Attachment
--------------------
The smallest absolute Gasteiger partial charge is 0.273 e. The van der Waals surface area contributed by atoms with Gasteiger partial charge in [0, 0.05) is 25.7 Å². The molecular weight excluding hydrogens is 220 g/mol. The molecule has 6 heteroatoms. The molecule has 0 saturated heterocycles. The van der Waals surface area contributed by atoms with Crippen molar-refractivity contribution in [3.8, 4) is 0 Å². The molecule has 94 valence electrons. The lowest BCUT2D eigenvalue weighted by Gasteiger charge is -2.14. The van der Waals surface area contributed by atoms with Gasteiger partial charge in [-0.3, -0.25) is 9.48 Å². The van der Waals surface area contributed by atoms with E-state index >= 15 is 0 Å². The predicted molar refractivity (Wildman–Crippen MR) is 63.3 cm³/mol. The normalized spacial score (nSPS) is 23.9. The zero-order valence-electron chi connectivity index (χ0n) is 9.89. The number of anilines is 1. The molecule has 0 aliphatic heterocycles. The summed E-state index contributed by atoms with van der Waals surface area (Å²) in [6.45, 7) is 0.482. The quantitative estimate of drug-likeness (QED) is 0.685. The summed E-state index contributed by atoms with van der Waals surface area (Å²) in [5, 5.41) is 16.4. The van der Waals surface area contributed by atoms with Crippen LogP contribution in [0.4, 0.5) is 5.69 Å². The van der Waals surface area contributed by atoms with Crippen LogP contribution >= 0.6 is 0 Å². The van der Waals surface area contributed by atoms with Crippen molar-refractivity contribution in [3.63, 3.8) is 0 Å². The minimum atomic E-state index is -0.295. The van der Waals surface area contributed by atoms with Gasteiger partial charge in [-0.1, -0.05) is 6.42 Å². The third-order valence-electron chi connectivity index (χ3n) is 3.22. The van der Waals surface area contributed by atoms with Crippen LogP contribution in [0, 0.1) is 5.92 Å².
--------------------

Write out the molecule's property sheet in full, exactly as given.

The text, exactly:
The smallest absolute Gasteiger partial charge is 0.273 e. The van der Waals surface area contributed by atoms with Gasteiger partial charge in [0, 0.05) is 25.7 Å². The molecular weight excluding hydrogens is 220 g/mol. The molecule has 6 heteroatoms. The molecule has 0 saturated heterocycles. The van der Waals surface area contributed by atoms with Crippen molar-refractivity contribution in [3.8, 4) is 0 Å². The molecule has 94 valence electrons. The lowest BCUT2D eigenvalue weighted by Gasteiger charge is -2.14. The van der Waals surface area contributed by atoms with Gasteiger partial charge in [-0.3, -0.25) is 9.48 Å². The van der Waals surface area contributed by atoms with E-state index >= 15 is 0 Å². The predicted molar refractivity (Wildman–Crippen MR) is 63.3 cm³/mol. The normalized spacial score (nSPS) is 23.9. The zero-order valence-electron chi connectivity index (χ0n) is 9.89. The number of anilines is 1. The molecule has 0 aliphatic heterocycles. The summed E-state index contributed by atoms with van der Waals surface area (Å²) in [6.45, 7) is 0.482. The quantitative estimate of drug-likeness (QED) is 0.685. The summed E-state index contributed by atoms with van der Waals surface area (Å²) in [5, 5.41) is 16.4. The van der Waals surface area contributed by atoms with Crippen LogP contribution in [0.4, 0.5) is 5.69 Å². The van der Waals surface area contributed by atoms with Crippen LogP contribution >= 0.6 is 0 Å². The van der Waals surface area contributed by atoms with Crippen molar-refractivity contribution in [3.63, 3.8) is 0 Å². The minimum atomic E-state index is -0.295. The van der Waals surface area contributed by atoms with Gasteiger partial charge in [-0.1, -0.05) is 6.42 Å². The third-order valence-electron chi connectivity index (χ3n) is 3.22. The van der Waals surface area contributed by atoms with Crippen LogP contribution in [0, 0.1) is 5.92 Å².